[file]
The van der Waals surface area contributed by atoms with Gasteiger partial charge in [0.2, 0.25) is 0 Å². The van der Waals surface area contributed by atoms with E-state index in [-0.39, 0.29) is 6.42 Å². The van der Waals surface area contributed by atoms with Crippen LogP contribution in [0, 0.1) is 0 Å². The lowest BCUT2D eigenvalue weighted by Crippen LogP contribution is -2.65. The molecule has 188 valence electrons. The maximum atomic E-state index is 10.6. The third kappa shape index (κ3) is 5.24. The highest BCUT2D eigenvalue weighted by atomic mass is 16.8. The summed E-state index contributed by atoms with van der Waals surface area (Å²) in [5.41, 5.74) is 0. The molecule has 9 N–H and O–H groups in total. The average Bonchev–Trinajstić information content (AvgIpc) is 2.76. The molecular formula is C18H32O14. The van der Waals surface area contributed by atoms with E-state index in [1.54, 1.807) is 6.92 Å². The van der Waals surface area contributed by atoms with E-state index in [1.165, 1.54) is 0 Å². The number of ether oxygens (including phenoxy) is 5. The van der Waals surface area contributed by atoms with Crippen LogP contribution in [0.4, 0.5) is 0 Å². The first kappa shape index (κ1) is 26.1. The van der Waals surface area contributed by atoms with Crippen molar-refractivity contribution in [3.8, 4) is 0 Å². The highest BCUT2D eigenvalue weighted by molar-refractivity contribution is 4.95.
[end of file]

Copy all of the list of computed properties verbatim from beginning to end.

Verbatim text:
The van der Waals surface area contributed by atoms with Gasteiger partial charge in [0.2, 0.25) is 0 Å². The van der Waals surface area contributed by atoms with E-state index in [-0.39, 0.29) is 6.42 Å². The van der Waals surface area contributed by atoms with Crippen LogP contribution in [0, 0.1) is 0 Å². The lowest BCUT2D eigenvalue weighted by Crippen LogP contribution is -2.65. The molecule has 188 valence electrons. The maximum atomic E-state index is 10.6. The third kappa shape index (κ3) is 5.24. The highest BCUT2D eigenvalue weighted by atomic mass is 16.8. The summed E-state index contributed by atoms with van der Waals surface area (Å²) in [5.41, 5.74) is 0. The molecule has 9 N–H and O–H groups in total. The average Bonchev–Trinajstić information content (AvgIpc) is 2.76. The molecular formula is C18H32O14. The van der Waals surface area contributed by atoms with E-state index in [1.54, 1.807) is 6.92 Å². The van der Waals surface area contributed by atoms with E-state index in [1.165, 1.54) is 0 Å². The number of ether oxygens (including phenoxy) is 5. The van der Waals surface area contributed by atoms with Crippen LogP contribution in [0.4, 0.5) is 0 Å². The first kappa shape index (κ1) is 26.1. The van der Waals surface area contributed by atoms with Crippen molar-refractivity contribution in [3.8, 4) is 0 Å². The highest BCUT2D eigenvalue weighted by molar-refractivity contribution is 4.95.